At a time when some analysts are doing the metrics on whether a university degree makes students “career ready” and others – especially within academic administration itself – are bemoaning the rise of the “bullshit job,” just what can or should we expect of our classrooms as crucibles for employability? As an academic administrator, a professor in the humanities and the mother of university students, I can firmly state that job-readiness should not be the lodestar of our vocations or our degree programs. I also know that in an age of entrepreneurship, internship and work-integrated learning, it would be naive for any professor – especially one at a public university – to think that they can escape the question of employability when thinking about the purposes of the classes we teach. With the question of whether millennial students are ready for a job, however, comes the question of whether they are prepared with the critical tools to know that the world of work can be empowering and rewarding, while also being precarious and predatory.
Watching as my own children have sought out and worked in summer jobs in the long four-month break between academic sessions has led me to the conclusion that we need to think about the relationship between the classroom and the jobs that students do during their time at university in a less functionalist and more connected way. In the course of their summer jobs, my children have watched over the lives of small children while lifeguarding at a summer camp, talked with elderly people reminiscing about their childhoods while giving urban history walking tours, and faced the consequences of customers skipping out on paying their restaurant bill.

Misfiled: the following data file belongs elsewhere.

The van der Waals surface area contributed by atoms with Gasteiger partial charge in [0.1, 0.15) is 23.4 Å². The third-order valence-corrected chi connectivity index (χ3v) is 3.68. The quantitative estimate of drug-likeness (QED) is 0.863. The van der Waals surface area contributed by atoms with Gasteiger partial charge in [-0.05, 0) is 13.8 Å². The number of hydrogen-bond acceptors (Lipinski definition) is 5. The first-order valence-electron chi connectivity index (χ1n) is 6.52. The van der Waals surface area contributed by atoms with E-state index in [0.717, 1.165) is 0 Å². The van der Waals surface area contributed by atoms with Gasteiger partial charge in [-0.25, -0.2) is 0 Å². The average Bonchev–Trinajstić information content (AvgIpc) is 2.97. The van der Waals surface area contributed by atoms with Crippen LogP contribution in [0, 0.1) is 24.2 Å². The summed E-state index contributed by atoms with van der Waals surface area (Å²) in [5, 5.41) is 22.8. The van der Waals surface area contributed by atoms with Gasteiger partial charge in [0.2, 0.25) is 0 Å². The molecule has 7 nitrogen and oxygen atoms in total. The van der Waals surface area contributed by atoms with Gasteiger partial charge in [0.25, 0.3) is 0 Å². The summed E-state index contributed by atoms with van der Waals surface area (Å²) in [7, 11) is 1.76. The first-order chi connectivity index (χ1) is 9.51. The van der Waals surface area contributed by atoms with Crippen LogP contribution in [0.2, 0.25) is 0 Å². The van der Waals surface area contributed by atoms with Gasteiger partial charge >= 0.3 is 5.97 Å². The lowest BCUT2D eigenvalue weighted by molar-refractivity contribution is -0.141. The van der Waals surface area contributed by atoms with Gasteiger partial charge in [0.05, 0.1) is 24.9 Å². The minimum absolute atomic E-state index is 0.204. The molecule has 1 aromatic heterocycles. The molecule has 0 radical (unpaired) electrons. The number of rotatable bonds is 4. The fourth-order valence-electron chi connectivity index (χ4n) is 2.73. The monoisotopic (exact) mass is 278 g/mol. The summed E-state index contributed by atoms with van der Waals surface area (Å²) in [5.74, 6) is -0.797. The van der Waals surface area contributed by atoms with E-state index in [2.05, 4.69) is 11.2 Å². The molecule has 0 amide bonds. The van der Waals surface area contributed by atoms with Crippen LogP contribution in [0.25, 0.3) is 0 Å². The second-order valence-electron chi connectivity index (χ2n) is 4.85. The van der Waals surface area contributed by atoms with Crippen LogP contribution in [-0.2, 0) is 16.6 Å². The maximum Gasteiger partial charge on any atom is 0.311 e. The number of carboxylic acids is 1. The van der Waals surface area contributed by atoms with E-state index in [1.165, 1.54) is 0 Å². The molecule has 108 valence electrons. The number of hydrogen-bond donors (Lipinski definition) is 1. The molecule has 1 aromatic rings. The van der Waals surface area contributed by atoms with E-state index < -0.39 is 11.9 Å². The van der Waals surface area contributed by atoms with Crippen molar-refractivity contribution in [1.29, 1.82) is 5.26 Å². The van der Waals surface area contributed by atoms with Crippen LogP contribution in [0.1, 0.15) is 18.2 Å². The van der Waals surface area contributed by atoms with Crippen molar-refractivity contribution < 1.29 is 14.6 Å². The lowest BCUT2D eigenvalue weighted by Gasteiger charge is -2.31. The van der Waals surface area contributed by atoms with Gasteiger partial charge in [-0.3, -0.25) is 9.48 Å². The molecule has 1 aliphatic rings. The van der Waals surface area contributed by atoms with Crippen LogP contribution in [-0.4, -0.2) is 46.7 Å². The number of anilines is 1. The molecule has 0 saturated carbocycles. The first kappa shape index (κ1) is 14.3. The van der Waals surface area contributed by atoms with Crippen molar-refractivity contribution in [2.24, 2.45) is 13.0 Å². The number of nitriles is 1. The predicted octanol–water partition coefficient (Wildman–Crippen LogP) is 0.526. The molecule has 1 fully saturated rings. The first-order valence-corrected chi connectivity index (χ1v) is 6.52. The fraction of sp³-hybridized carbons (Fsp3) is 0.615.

While the gravity of these personal interactions may differ, they prompt reflection on respect, attention and preparedness for the unexpected when given the responsibility of doing a job. The labour of the classroom for both students and professors, I’d argue, calls for similar responsibilities – whether or not one wants to categorize respect, attention and preparedness for the unexpected as “learning outcomes.”
After my own first year at McGill University, back in the late 1980s, I went straight from the exhilaration of learning about political theory in downtown Montreal to the grind of working in an industrial brewery in suburban Toronto. What I had learned in the classroom prepared me both for coping with and making the most of this repetitive and eye-opening workplace experience. My summer spent running one of the brewery’s box-making machines while having conversations about our working conditions with my more experienced co-worker, a long-term unionized employee, also taught me the necessity (and limits) of theory for understanding the meaning of labour.
In the 1980s, McGill’s introductory course in political theory was team-taught by eminent political theorists including Charles Taylor and James Tully; it remains a legendary and formative classroom experience for many academics and writers of my vintage. Questions of labour – who does it, who profits from it and what makes it meaningful – were woven into our readings and lectures. A roomful of students collectively and actively listened with rapt attention as Drs. Taylor and Tully conversed about Karl Marx’s critique of commodity fetishism or John Rawls’ idea of working toward justice by seeing the world through a “veil of ignorance” which obscured one’s experiences of class, gender or race. The ensuing questions showed that we did not all agree with either our professors or the theorists we were reading, but most of us – both the undergrads and the grad students who also scrambled for seats in the classroom – took seriously the responsibility of doing the work of reading and thinking together about power, justice and equality.